Published by Barnabas International • PO Box 11211 • Rockford, IL 61126 • Volume XVI • No. 4 •April 2002
LEE HOTCHKISS, Executive Director <> LAREAU LINDQUIST, Founder
Many of us ministers work too hard . . . with days that are too busy and too long. Although I don't like the word workaholic, it accurately describes some of us. We have never needed to be told to 'get to work.' We have been energetic and ambitious. This issue of ENCOURAGEMENT is dedicated to all of us self-starters . . . you and me, who need to learn the beauty of a relaxed life . . . a properly paced life . . . a rightly-balanced life. These are beautiful words that long to be descriptive of you and me . . . relaxed, paced, and balanced. Not all Christian workers fit into these categories. I have known some who are sluggish and lethargic. In fact I have worked with some of these. To such among you I say, Get to work. And now, to the rest of us.
TWO MEMORABLE COMMENTS
I remember two comments which, when stated, fed my workaholic tendencies. Both comments came from church chairmen whom I served as pastor.
Pastor, are you all caught up? When I asked my deacon board for a five-day out of state visit to my parental family, my chairman asked me this question, Are you all caught up? I was shocked. I had never even thought about being all caught up. Are we Christian workers ever all caught up? When Jesus took personal time to get away to the lake or to the mountains, was He all caught up? Was everyone converted? Discipled? Trained? Healed? Encouraged? The answer is NO. Yet He took a break.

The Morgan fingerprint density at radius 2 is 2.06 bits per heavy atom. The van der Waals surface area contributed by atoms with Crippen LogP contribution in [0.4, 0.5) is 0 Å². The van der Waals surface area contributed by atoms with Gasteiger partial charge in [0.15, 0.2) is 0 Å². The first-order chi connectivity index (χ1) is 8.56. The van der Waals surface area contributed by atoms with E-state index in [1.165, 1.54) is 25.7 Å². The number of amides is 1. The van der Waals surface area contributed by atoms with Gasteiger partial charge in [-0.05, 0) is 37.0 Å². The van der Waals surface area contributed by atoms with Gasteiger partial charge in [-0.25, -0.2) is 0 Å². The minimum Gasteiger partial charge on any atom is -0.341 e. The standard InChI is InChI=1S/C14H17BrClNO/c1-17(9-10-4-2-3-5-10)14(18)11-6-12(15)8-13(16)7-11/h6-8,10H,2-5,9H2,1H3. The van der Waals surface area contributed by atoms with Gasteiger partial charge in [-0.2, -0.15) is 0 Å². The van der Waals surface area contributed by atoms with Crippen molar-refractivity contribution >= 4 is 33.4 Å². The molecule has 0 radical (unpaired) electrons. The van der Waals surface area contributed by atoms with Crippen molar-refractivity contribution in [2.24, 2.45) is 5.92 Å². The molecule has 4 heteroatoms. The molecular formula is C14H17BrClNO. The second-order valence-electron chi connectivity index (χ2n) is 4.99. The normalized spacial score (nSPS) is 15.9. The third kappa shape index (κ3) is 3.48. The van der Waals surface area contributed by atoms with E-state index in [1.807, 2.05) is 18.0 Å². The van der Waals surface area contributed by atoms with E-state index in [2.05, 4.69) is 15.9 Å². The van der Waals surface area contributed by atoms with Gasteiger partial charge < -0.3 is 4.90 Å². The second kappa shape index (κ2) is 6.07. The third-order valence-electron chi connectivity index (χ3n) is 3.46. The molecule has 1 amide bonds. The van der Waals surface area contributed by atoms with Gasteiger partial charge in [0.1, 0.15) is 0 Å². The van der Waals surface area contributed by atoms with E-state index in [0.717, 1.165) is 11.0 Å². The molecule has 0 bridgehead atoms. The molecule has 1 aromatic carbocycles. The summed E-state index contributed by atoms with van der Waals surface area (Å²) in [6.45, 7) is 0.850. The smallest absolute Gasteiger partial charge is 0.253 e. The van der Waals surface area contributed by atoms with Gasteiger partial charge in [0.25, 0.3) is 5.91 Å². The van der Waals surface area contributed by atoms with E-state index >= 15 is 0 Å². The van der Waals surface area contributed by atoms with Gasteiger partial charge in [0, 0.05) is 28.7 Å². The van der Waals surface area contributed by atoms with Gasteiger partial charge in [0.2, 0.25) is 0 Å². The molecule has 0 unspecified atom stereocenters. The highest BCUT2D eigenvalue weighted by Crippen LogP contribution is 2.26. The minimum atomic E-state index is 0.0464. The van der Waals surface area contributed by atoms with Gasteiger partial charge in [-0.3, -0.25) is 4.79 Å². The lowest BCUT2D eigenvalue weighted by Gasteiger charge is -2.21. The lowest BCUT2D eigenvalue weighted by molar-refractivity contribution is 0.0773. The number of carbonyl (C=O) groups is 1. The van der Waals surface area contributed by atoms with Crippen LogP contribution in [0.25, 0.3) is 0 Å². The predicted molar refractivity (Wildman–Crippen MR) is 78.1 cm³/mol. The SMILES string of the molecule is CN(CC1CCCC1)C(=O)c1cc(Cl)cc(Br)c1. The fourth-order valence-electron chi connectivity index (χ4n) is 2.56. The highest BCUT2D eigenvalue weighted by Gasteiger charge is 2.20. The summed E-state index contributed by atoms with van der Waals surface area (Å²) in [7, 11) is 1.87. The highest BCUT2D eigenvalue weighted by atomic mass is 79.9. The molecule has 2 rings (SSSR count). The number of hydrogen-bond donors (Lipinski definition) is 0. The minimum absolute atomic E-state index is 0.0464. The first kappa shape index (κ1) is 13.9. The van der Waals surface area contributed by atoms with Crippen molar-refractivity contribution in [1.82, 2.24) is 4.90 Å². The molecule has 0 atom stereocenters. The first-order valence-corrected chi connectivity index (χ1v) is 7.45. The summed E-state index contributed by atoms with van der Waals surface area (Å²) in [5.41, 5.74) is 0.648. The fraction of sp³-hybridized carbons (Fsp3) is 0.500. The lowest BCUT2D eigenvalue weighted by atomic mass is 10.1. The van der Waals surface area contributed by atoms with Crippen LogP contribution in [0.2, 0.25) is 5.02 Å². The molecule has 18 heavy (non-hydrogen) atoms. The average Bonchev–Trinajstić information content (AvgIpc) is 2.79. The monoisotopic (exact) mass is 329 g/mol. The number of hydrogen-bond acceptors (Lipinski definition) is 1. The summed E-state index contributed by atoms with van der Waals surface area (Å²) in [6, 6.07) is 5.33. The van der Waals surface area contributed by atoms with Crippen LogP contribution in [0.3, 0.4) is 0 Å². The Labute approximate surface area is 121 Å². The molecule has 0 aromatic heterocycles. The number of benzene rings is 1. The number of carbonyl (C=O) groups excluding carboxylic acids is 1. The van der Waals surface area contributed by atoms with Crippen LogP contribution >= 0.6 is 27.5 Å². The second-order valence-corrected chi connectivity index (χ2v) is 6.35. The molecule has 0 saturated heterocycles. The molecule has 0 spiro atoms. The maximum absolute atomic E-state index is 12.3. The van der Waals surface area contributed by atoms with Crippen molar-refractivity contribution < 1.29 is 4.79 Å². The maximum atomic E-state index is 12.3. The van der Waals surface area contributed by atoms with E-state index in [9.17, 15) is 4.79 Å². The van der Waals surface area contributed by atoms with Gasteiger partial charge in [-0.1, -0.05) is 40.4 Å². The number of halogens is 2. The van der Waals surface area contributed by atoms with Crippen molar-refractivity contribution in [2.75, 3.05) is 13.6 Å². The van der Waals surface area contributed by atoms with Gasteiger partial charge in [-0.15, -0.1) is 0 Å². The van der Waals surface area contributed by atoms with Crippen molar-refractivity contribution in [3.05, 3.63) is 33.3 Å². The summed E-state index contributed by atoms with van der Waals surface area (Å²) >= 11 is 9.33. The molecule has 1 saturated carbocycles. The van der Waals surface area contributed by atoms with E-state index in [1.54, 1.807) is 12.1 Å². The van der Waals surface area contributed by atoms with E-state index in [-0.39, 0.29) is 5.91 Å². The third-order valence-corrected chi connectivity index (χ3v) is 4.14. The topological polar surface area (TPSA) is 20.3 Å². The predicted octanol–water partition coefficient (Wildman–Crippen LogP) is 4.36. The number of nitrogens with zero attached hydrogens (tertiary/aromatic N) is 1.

Pastor, I admire you for your hard work. Thanks for never even taking a day off. I knew that this was sincerely stated as a compliment. I took it as such. But eventually I started to realize how mistaken I was for not taking a day off. Until then I confused my love for ministry with my love for God. I now know they are not one and the same.
These and other comments from fellow-Christians are often confusing and negative. You, no doubt, have similar stories to tell.
Jesus, in Mark 6:31-32, said Come with me by yourselves to a quiet place and get some rest. So they went away by themselves in a boat to a solitary place. Of course ministry is important but we need breaks, even from ministry. Yes . . . during the course of the year, during the course of each week, and even mini-vacation breaks during the day.
With the Apostle Paul, I say, I thank Christ Jesus for appointing me to His service (I Timothy 1:12). I love the ministry. But God deserves first place in my life. I love Him more than I love my ministry.
Balanced living requires care for my family. God has no alternate plan for caring for my family. He has commissioned me to do it. If not me, then who?
Balanced living also requires care for my body, the temple of God (I Corinthians 3:16-17, 6:19-20). These disciplines are very important: sufficient sleep, healthy food, sensible exercise, and creative hobbies. David found refreshment by playing his harp.
Balanced living certainly requires care for my spiritual life. As our ministries grow, the demands on our time also grow. Unless we are very vigilant, we will experience the crisis explained in the Book of Acts, chapter six. Fortunately they took some necessary steps to assure that their primary commitments would continue to be prayer and the ministry of the Word (Acts 6:1-4). A friend helped us decorate our new home recently. We have a large picture of Jesus by Hook. She put it at the highest place in the room, resting on the top of a curio cabinet. As she did so she said . . . Well really! Where else does Jesus belong . . . if not over everything? Well said!
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